Discover How Heirloom Plants Can Bring Beauty and History to the Garden

April 3, 2009

Come celebrate spring and help children and adults challenged by hearing loss by attending the Center for the Deaf and Hard of Hearing’s 6th annual Gardens Luncheon, “Celebrating our Heritage,” on Thursday, April 23, at the Woman’s Club of Wisconsin.

With the renewed interest in home gardening, there has also been new interest in the many joys and benefits of integrating heirloom plants into gardens and landscaping. In addition to their rich history, heirloom plants are also important to the environment and the casual gardener because they create critical biodiversity for insects and animals and are typically very hardy and require little care.

For those interested in finding out more about this new trend, the Gardens Luncheon will feature guest speaker Betty Adelman, owner of Heritage Flower Farm, who will share intriguing stories of some of our most loved heirloom plants and how to successfully integrate them into your contemporary home garden or landscape. The luncheon will be emceed by Joyce Garbaciak of WISN-TV, and the event chair is Joanie Achs, of Bayside.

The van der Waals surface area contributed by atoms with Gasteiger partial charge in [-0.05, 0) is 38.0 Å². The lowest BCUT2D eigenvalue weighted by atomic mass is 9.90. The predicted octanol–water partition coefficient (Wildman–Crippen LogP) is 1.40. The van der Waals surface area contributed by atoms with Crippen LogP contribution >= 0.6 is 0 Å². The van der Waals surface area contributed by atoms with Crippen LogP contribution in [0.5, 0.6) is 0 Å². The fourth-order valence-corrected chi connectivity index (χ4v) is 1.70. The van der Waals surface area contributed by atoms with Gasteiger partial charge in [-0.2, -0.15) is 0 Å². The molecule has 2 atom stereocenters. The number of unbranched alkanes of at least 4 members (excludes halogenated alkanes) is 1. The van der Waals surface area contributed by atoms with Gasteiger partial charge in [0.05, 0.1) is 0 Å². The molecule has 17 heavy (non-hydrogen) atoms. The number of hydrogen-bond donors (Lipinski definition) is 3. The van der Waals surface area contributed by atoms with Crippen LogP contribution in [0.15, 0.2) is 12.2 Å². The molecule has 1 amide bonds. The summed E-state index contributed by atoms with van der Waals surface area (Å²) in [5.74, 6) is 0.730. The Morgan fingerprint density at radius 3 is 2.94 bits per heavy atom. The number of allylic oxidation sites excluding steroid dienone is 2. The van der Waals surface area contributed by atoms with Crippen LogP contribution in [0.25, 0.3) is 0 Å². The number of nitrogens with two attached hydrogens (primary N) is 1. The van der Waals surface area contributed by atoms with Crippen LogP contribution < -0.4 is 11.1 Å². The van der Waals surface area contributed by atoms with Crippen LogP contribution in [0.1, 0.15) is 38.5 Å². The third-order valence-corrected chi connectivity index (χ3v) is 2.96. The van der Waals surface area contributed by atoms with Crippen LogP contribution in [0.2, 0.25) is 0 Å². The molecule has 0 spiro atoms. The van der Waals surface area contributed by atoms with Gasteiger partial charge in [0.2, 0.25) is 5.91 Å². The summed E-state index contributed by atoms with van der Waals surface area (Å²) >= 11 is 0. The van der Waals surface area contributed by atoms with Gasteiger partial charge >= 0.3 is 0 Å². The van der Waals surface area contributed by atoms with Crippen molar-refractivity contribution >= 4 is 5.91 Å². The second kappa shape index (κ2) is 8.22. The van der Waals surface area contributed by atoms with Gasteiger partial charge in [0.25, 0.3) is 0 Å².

In addition to a light lunch, silent auction and networking opportunities, this year’s luncheon will also feature one-of-a-kind centerpieces with pottery created by local artisans from The Potter’s Shop and Waukesha Clay Art Guild, and flower designs courtesy of students from the Milwaukee School of Flower Design.

 Tickets to the Gardens Luncheon are $65 each and can be purchased online at or by calling 414-604-2200. The luncheon will take place at the Woman’s Club of Wisconsin, 813 E. Kilbourn, Milwaukee, from 11:00 AM to 1:30 PM on Thursday, April 23.

 The Center for the Deaf and Hard of Hearing is located at 10243 W. National Avenue in West Allis and has been serving children and adults with hearing loss for more than 80 years. It offers a full range of services and technologies to enhance the quality of life of individuals with hearing loss – from infants to the elderly. For more information about the Center, visit or call 414-604-2200.

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